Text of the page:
If your business has employees, you will inevitably need to discipline some of them for performance or conduct issues. Before this happens, it is important for your company to have clear disciplinary policies in place and to ensure that everyone in leadership positions understands how to comply with them.
Alaska is an employment-at-will state, which generally means that employers can choose to terminate workers for any legal reason or for no reason at all. Unfortunately, fired employees sometimes claim they were terminated for illegal reasons, such as race or gender bias or in retaliation for reporting sexual harassment. By putting clear disciplinary policies in place and following them, you can shield your business from these false claims by disgruntled former employees.
Tip #1: Put disciplinary actions in writing
Employees are often fired for repeated problems, such as chronic lateness, and the issue is likely to first be addressed with verbal warnings. The person issuing those verbal warnings needs to keep a record of when they were given and why. The record could be as simple as an email to human resources on the day of each offense. If you then fire the employee for chronic lateness (or some similar reason), you have a clear record of the problematic behavior.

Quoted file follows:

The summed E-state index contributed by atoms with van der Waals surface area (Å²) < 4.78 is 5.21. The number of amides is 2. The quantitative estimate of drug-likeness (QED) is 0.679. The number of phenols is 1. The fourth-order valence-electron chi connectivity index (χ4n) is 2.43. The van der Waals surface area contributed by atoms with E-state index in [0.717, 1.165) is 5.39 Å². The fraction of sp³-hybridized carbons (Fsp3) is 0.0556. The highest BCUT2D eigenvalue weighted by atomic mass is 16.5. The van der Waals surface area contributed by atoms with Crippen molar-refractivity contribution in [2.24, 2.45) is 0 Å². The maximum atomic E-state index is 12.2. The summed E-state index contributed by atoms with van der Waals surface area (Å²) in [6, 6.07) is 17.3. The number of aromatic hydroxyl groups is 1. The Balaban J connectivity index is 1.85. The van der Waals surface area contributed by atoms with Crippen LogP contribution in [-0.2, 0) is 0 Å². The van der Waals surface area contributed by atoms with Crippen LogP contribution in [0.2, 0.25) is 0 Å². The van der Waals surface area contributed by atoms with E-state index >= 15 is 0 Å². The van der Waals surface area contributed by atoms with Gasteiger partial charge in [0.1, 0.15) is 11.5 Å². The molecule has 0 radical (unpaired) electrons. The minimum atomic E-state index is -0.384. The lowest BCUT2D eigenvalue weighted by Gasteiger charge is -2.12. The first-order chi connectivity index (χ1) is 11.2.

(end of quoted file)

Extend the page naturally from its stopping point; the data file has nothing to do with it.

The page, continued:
Tip #2: Include specific details in documentation
Even if your company has a policy to put disciplinary actions or performance reviews in writing, you need to ensure that they include specific details. You might think it is sufficient to say that a worker has a “bad attitude.” It is better to provide examples, such as problematic statements the worker has made to other employees, incidents where the worker was rude to customers or times when the worker refused to comply with management requests.
Tip #3: Provide proof that employees were notified of problems
Because Alaska is an employment-at-will state, you could fire an employee immediately after a single offense. But many companies prefer a progressive discipline program that gives employees a certain number of “strikes,” or puts them on a performance improvement plan.
If you choose to go this route, you should be able to prove that the employee received your written warnings and other communications. This could include asking the employee to sign a written warning or performance improvement plan. They don’t have to agree with what’s in it. They just need to indicate that they received it. If you send such materials over company email, you can typically prove that the email was read, which indicates that the employee received it.
Why these procedures matter
A former employee’s lawsuit against your business may be frivolous, but that doesn’t mean it is harmless. Even if it is eventually dismissed, responding to a lawsuit will cost your company money and time, and the existence of the lawsuit could damage the company’s reputation.
Taking a smart approach to employee discipline makes it much harder for any frivolous claims to withstand legal scrutiny.